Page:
Studies show that we are seeing unprecedented declines in insect abundance and diversity

Although the situation is dire, we still have a path forward if we all step up and do our part
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April 28, 2021

Spring is often a time of hope and optimism, but the return of insects and flowers to our landscapes can’t hide the peril they face. Studies over the last several years show that we are seeing unprecedented declines in insect abundance and diversity, and that insect populations are shrinking by 1–2% a year. With this loss of insects and other invertebrates comes the loss of ecosystem services—invertebrates pollinate our plants, feed our songbirds and bats, clean streams, dispose of waste, and so much more. 

This decline is epitomized by the state of the monarch butterfly population, which is fading—and fading rapidly in certain areas. Growing up in Nebraska I witnessed thousands of butterflies every summer in yards, meadows, and even agricultural fields. Whether you were in New Jersey, Minnesota, Oklahoma, Utah, or California, you likely would have admired this majestic animal at some stage in its lifecycle. Unfortunately, our children and our grandchildren might not have the opportunity to create similar memories.

This is why I am coming to you today. I know that monarchs and all that they represent are important to you. We need your support if we are going to save the monarch as well as other invertebrates that sustain our planet.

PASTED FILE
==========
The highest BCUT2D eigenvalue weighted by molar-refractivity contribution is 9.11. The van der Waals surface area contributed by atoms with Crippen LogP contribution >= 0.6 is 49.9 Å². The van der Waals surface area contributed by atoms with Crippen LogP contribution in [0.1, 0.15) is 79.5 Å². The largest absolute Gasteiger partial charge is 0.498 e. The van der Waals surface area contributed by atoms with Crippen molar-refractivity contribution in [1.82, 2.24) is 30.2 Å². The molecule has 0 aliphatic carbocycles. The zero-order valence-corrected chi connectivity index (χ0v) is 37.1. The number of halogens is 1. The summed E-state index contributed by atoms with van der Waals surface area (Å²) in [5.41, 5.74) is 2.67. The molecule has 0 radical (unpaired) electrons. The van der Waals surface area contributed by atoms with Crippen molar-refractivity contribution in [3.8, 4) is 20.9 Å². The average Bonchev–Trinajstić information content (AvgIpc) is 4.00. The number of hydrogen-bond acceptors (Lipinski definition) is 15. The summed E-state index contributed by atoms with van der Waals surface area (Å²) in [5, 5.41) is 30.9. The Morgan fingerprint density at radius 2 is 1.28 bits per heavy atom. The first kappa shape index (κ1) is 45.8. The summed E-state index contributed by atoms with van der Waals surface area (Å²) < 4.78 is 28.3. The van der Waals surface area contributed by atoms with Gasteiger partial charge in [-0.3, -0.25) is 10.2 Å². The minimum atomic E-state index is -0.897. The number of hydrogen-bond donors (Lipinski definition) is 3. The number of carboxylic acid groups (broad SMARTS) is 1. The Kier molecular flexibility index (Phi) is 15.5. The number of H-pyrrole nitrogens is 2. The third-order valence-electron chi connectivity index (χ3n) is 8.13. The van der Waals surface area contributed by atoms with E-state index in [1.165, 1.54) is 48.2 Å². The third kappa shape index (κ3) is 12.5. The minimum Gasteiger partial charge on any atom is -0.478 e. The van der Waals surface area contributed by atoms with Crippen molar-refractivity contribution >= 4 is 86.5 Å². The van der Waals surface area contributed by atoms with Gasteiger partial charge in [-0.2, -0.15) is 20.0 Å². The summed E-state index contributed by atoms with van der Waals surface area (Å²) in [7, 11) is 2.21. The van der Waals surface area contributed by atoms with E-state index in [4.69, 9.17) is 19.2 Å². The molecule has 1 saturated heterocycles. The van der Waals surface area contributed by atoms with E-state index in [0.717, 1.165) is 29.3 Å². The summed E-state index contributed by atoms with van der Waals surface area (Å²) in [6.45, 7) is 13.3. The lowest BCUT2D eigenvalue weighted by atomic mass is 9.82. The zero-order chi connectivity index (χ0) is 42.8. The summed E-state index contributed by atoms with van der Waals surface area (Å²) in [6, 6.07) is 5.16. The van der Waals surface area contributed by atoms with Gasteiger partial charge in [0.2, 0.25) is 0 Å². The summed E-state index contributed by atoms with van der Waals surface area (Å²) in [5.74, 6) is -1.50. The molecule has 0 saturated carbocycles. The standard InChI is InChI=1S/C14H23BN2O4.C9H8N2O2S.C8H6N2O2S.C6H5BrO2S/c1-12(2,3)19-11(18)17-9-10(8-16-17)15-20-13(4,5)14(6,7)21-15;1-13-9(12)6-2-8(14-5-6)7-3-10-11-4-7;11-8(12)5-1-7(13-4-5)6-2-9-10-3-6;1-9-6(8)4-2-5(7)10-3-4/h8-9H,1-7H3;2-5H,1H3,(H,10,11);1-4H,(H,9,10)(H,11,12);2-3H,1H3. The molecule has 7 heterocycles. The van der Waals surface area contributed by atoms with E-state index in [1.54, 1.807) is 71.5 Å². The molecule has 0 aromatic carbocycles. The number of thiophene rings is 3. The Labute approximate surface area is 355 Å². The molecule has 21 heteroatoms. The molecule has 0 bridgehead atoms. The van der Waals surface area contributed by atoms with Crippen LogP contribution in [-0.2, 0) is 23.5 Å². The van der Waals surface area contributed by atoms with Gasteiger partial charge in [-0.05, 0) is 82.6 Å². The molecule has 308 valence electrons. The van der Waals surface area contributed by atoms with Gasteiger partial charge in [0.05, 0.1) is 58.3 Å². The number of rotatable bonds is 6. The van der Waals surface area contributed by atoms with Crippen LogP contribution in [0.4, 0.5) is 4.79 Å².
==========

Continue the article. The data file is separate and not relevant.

Although the situation is dire, we still have a path forward if we all step up and use a holistic conservation approach. Xerces follows just such an approach—using applied and community science to shape our education and outreach, guide our technical assistance, and inform our advocacy and policy work. 

We work with academic scientists to understand the severity of insect population declines and, more importantly, what actions will likely lead to their recovery. Xerces also harnesses the enthusiasm and skill of thousands of community scientists to help us gather data. In return, many of our community scientists become outspoken advocates for conservation and amplify our messages in their own communities. Xerces has proven outreach and education mechanisms to help make conservation science accessible to the public, and in the last decade, we have directly engaged with over 140,000 people though workshops and other events. In addition, our work has led to the protection and restoration of over 2.5 million acres of habitat and the adoption of policies and practices that are helping invertebrates across hundreds of millions of acres.

For sure, the challenges are daunting, but we are working hard to meet them. With your help we can do our best to ensure the next generations will get to experience the sight of monarchs on the wing, the hum of bumble bees, the beauty of freshwater mussels, and the joy of encounters with many other invertebrates. I urge you to make a tax-deductible donation today.

Thank you for all you do. 


Scott Black, Director

PS. Studies show that we must act now to minimize the devastation of insect declines. Your support is critical. Please show us that you are behind us by making a tax-deductible donation to Xerces today. 

Xerces is a donor supported non-profit organization. Your tax-deductible donation today will help grow and sustain our essential work.

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The Xerces Society
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Photo: Xerces Society / Jennifer Hopwood
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